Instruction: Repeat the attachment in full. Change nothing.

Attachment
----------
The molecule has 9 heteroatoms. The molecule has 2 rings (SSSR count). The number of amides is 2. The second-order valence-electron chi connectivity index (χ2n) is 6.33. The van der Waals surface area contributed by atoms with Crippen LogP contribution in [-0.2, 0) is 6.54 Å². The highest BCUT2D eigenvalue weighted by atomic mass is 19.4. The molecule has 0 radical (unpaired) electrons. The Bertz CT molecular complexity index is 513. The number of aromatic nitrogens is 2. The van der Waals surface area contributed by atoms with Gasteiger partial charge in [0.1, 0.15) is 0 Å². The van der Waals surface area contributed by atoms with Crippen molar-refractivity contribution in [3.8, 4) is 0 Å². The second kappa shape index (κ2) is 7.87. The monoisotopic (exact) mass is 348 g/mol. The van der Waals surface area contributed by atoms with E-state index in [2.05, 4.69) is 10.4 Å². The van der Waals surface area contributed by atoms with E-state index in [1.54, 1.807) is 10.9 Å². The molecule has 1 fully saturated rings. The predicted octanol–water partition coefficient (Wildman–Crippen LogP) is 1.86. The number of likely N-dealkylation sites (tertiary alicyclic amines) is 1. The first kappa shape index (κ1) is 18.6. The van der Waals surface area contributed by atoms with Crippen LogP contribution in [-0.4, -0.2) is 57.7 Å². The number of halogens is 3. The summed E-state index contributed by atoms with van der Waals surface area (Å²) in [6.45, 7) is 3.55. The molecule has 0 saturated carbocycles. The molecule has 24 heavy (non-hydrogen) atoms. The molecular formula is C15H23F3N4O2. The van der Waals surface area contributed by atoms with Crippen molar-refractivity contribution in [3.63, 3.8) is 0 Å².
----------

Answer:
The molecule has 9 heteroatoms. The molecule has 2 rings (SSSR count). The number of amides is 2. The second-order valence-electron chi connectivity index (χ2n) is 6.33. The van der Waals surface area contributed by atoms with Crippen LogP contribution in [-0.2, 0) is 6.54 Å². The highest BCUT2D eigenvalue weighted by atomic mass is 19.4. The molecule has 0 radical (unpaired) electrons. The Bertz CT molecular complexity index is 513. The number of aromatic nitrogens is 2. The van der Waals surface area contributed by atoms with Gasteiger partial charge in [0.1, 0.15) is 0 Å². The van der Waals surface area contributed by atoms with Crippen molar-refractivity contribution in [3.8, 4) is 0 Å². The second kappa shape index (κ2) is 7.87. The monoisotopic (exact) mass is 348 g/mol. The van der Waals surface area contributed by atoms with E-state index in [2.05, 4.69) is 10.4 Å². The van der Waals surface area contributed by atoms with E-state index in [1.54, 1.807) is 10.9 Å². The molecule has 1 fully saturated rings. The predicted octanol–water partition coefficient (Wildman–Crippen LogP) is 1.86. The number of likely N-dealkylation sites (tertiary alicyclic amines) is 1. The first kappa shape index (κ1) is 18.6. The van der Waals surface area contributed by atoms with Crippen LogP contribution in [-0.4, -0.2) is 57.7 Å². The number of halogens is 3. The summed E-state index contributed by atoms with van der Waals surface area (Å²) in [6.45, 7) is 3.55. The molecule has 0 saturated carbocycles. The molecule has 24 heavy (non-hydrogen) atoms. The molecular formula is C15H23F3N4O2. The van der Waals surface area contributed by atoms with Crippen molar-refractivity contribution in [3.63, 3.8) is 0 Å².